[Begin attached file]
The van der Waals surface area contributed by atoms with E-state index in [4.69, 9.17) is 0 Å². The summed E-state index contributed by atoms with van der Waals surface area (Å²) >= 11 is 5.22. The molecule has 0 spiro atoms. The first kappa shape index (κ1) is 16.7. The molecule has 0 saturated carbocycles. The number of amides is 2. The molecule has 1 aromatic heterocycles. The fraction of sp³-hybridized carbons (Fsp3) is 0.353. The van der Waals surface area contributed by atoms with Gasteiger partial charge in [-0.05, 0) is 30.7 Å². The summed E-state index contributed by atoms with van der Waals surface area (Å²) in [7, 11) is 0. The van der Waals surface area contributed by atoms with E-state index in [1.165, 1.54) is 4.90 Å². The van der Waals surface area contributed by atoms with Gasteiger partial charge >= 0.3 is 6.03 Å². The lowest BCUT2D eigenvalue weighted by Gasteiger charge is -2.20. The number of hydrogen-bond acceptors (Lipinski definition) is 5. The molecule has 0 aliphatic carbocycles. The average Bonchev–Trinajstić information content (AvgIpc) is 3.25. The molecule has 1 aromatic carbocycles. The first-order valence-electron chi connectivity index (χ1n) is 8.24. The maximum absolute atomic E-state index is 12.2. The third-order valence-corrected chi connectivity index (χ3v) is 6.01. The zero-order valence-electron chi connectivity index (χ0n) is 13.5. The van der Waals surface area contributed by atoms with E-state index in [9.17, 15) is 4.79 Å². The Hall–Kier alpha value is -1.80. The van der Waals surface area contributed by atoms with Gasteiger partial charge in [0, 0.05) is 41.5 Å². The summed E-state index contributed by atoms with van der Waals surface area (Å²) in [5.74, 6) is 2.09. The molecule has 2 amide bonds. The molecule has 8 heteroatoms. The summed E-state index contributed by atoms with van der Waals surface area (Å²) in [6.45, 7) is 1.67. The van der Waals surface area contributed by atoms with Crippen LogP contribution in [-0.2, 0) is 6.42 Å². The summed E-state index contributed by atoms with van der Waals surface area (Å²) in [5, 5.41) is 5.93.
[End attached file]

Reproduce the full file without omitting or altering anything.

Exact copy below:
The van der Waals surface area contributed by atoms with E-state index in [4.69, 9.17) is 0 Å². The summed E-state index contributed by atoms with van der Waals surface area (Å²) >= 11 is 5.22. The molecule has 0 spiro atoms. The first kappa shape index (κ1) is 16.7. The molecule has 0 saturated carbocycles. The number of amides is 2. The molecule has 1 aromatic heterocycles. The fraction of sp³-hybridized carbons (Fsp3) is 0.353. The van der Waals surface area contributed by atoms with Gasteiger partial charge in [-0.05, 0) is 30.7 Å². The summed E-state index contributed by atoms with van der Waals surface area (Å²) in [7, 11) is 0. The van der Waals surface area contributed by atoms with E-state index in [1.165, 1.54) is 4.90 Å². The van der Waals surface area contributed by atoms with Gasteiger partial charge >= 0.3 is 6.03 Å². The lowest BCUT2D eigenvalue weighted by Gasteiger charge is -2.20. The number of hydrogen-bond acceptors (Lipinski definition) is 5. The molecule has 0 aliphatic carbocycles. The average Bonchev–Trinajstić information content (AvgIpc) is 3.25. The molecule has 1 aromatic carbocycles. The first-order valence-electron chi connectivity index (χ1n) is 8.24. The maximum absolute atomic E-state index is 12.2. The third-order valence-corrected chi connectivity index (χ3v) is 6.01. The zero-order valence-electron chi connectivity index (χ0n) is 13.5. The van der Waals surface area contributed by atoms with E-state index in [9.17, 15) is 4.79 Å². The Hall–Kier alpha value is -1.80. The van der Waals surface area contributed by atoms with Gasteiger partial charge in [0, 0.05) is 41.5 Å². The summed E-state index contributed by atoms with van der Waals surface area (Å²) in [5.74, 6) is 2.09. The molecule has 2 amide bonds. The molecule has 8 heteroatoms. The summed E-state index contributed by atoms with van der Waals surface area (Å²) in [6.45, 7) is 1.67. The van der Waals surface area contributed by atoms with Crippen LogP contribution in [-0.2, 0) is 6.42 Å². The summed E-state index contributed by atoms with van der Waals surface area (Å²) in [5, 5.41) is 5.93.